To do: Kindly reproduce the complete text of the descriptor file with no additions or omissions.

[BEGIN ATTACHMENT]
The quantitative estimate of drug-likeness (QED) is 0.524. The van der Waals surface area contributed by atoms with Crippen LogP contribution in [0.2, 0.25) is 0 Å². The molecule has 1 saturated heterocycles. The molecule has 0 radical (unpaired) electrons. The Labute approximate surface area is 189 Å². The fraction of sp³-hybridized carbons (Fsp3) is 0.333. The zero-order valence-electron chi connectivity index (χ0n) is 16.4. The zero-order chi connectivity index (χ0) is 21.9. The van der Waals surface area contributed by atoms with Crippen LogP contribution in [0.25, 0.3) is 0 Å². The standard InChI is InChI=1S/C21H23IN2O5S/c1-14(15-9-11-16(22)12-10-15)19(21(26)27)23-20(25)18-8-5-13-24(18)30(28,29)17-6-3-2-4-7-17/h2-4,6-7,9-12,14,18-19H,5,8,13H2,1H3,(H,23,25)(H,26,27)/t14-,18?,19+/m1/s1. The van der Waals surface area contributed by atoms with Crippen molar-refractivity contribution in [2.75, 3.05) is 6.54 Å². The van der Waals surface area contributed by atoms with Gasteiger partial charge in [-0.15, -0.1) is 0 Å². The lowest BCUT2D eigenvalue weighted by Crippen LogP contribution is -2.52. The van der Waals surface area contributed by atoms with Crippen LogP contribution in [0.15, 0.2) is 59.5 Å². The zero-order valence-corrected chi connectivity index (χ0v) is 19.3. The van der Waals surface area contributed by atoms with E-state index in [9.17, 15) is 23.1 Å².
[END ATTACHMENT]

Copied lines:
The quantitative estimate of drug-likeness (QED) is 0.524. The van der Waals surface area contributed by atoms with Crippen LogP contribution in [0.2, 0.25) is 0 Å². The molecule has 1 saturated heterocycles. The molecule has 0 radical (unpaired) electrons. The Labute approximate surface area is 189 Å². The fraction of sp³-hybridized carbons (Fsp3) is 0.333. The zero-order valence-electron chi connectivity index (χ0n) is 16.4. The zero-order chi connectivity index (χ0) is 21.9. The van der Waals surface area contributed by atoms with Crippen LogP contribution in [0.25, 0.3) is 0 Å². The standard InChI is InChI=1S/C21H23IN2O5S/c1-14(15-9-11-16(22)12-10-15)19(21(26)27)23-20(25)18-8-5-13-24(18)30(28,29)17-6-3-2-4-7-17/h2-4,6-7,9-12,14,18-19H,5,8,13H2,1H3,(H,23,25)(H,26,27)/t14-,18?,19+/m1/s1. The van der Waals surface area contributed by atoms with Crippen molar-refractivity contribution in [2.75, 3.05) is 6.54 Å². The van der Waals surface area contributed by atoms with Gasteiger partial charge in [-0.15, -0.1) is 0 Å². The lowest BCUT2D eigenvalue weighted by Crippen LogP contribution is -2.52. The van der Waals surface area contributed by atoms with Crippen LogP contribution in [0.15, 0.2) is 59.5 Å². The zero-order valence-corrected chi connectivity index (χ0v) is 19.3. The van der Waals surface area contributed by atoms with E-state index in [9.17, 15) is 23.1 Å².